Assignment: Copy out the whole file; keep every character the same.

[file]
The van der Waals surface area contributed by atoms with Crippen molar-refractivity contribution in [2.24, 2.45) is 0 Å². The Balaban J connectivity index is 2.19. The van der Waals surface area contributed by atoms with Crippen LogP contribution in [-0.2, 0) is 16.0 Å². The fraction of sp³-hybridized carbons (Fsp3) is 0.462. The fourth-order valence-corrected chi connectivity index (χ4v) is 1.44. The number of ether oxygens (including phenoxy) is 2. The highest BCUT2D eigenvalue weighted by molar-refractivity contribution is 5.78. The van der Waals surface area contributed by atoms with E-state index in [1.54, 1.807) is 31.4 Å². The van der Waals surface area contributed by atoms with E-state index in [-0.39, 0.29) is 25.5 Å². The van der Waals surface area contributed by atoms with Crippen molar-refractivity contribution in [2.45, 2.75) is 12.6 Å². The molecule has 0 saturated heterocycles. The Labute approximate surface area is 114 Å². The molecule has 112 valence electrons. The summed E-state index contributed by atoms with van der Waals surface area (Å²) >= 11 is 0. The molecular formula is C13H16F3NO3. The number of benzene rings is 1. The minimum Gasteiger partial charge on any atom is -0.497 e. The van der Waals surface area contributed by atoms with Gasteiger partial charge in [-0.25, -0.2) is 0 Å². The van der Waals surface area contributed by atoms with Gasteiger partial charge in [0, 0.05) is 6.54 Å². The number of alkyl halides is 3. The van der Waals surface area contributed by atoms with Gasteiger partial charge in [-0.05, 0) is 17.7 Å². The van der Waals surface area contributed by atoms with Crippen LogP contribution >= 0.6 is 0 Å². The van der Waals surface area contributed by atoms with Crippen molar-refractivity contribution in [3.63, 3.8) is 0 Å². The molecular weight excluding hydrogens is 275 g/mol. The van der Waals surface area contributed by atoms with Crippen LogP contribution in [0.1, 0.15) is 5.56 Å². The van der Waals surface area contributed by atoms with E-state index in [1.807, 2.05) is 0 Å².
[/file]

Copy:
The van der Waals surface area contributed by atoms with Crippen molar-refractivity contribution in [2.24, 2.45) is 0 Å². The Balaban J connectivity index is 2.19. The van der Waals surface area contributed by atoms with Crippen LogP contribution in [-0.2, 0) is 16.0 Å². The fraction of sp³-hybridized carbons (Fsp3) is 0.462. The fourth-order valence-corrected chi connectivity index (χ4v) is 1.44. The number of ether oxygens (including phenoxy) is 2. The highest BCUT2D eigenvalue weighted by molar-refractivity contribution is 5.78. The van der Waals surface area contributed by atoms with E-state index in [1.54, 1.807) is 31.4 Å². The van der Waals surface area contributed by atoms with E-state index in [-0.39, 0.29) is 25.5 Å². The van der Waals surface area contributed by atoms with Crippen molar-refractivity contribution in [2.45, 2.75) is 12.6 Å². The molecule has 0 saturated heterocycles. The Labute approximate surface area is 114 Å². The molecule has 112 valence electrons. The summed E-state index contributed by atoms with van der Waals surface area (Å²) >= 11 is 0. The molecular formula is C13H16F3NO3. The number of benzene rings is 1. The minimum Gasteiger partial charge on any atom is -0.497 e. The van der Waals surface area contributed by atoms with Gasteiger partial charge in [-0.25, -0.2) is 0 Å². The van der Waals surface area contributed by atoms with Gasteiger partial charge in [0, 0.05) is 6.54 Å². The number of alkyl halides is 3. The van der Waals surface area contributed by atoms with Gasteiger partial charge in [-0.05, 0) is 17.7 Å². The van der Waals surface area contributed by atoms with Crippen LogP contribution >= 0.6 is 0 Å². The van der Waals surface area contributed by atoms with Crippen molar-refractivity contribution in [3.63, 3.8) is 0 Å². The molecular weight excluding hydrogens is 275 g/mol. The van der Waals surface area contributed by atoms with Crippen LogP contribution in [0.1, 0.15) is 5.56 Å². The van der Waals surface area contributed by atoms with E-state index in [1.807, 2.05) is 0 Å².